This really has to be a Valentine story to beat all the others. Amidst the heat and chaos of World War I, a young Polish soldier known as Stanislaus Omensky kisses his fiancée, Merna, before heading off to war. “I’ll dream of you,” he said. None of them knew that Merna’s dream would end up saving Stanislaus’ life.
In October 1918, in the final days of the Great War, Merna had a terrible nightmare. He dreamed that Stanislaus was walking through a dark tunnel, which ended in a confused mass of rocks and wood. He saw her place a candle to throw her strength against the obstruction, and fall back, weeping.
Merna had the same dream several times and pestered the authorities in her native Czernak to help her find Stanislaus. With many thousands of soldiers missing or dead, they had no time for her. In the summer of 1919 his dreams changed. Now he saw a castle on the top of a hill, with a tower collapsed into a mass of stone and timber. As he approached, he could hear a voice calling for help. Again, this dream came back to him night after night. She told whomever she could, and was met with skepticism and ridicule.
Merna began to travel across the field where Stanislaus’ regiment had last been seen. She had no money, living only on the kindness of strangers, but she refused to give up on her fiance and her dream. The area was filled with many ruined castles, but none matched the tower in his nightmare.
Then, on April 25, 1920, he climbed a hill near Zlota and jumped for joy. The castle that dominated the town was exactly the one of his dream. She ran into the city, dusty and screaming, and collapsed by the fountain, excited and exhausted. When he woke up, he told his story to the townspeople and ran off to walk around the castle rocks with his bare hands. Everyone in Zlota knew that the castle had been damaged during the war, but they didn’t know what to make of Merna’s tale. Still, many locals soon came to her aid, moving debris and rocks away from the base of the tower.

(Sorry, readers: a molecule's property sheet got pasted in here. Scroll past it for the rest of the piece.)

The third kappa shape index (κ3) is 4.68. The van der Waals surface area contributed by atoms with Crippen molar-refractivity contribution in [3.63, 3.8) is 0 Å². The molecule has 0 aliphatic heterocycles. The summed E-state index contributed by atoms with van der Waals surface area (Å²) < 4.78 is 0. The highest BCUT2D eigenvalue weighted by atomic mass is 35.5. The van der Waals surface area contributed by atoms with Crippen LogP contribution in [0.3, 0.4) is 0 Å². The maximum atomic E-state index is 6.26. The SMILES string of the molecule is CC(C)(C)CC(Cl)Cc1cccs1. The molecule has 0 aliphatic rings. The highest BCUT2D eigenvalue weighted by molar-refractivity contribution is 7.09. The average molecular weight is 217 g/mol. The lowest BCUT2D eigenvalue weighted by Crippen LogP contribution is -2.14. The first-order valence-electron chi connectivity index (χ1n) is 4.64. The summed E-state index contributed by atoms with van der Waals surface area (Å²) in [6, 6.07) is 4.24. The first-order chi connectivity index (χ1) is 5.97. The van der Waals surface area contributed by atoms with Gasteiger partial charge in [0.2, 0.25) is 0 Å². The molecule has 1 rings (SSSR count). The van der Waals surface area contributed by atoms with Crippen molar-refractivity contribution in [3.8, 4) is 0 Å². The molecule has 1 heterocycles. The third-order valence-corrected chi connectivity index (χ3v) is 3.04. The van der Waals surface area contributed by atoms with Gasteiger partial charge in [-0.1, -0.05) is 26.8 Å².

For two days they dug and then found an open area under the rubble. From the entrance came the faint cries of a pale and torn Stanislaus. He and Merna met again. The Polish soldier had been saved by the power of love and the strength of Merna’s conviction in his dream.
Stanislaus’ side of the story was just as surprising. He had taken refuge in the castle during a fight, and was buried when artillery hit the tower. He had found candles, water, cheese, wine and hundreds of rats, and lived in almost total darkness for two years.
The Polish military investigated and found all aspects of the couple’s story to be true. Stanislaus was honorably discharged, and the two married and lived, we may assume, happily ever after.
“The secret is not to dream,” he whispered. “The secret is waking up. Waking up is harder.” – Terry Pratchett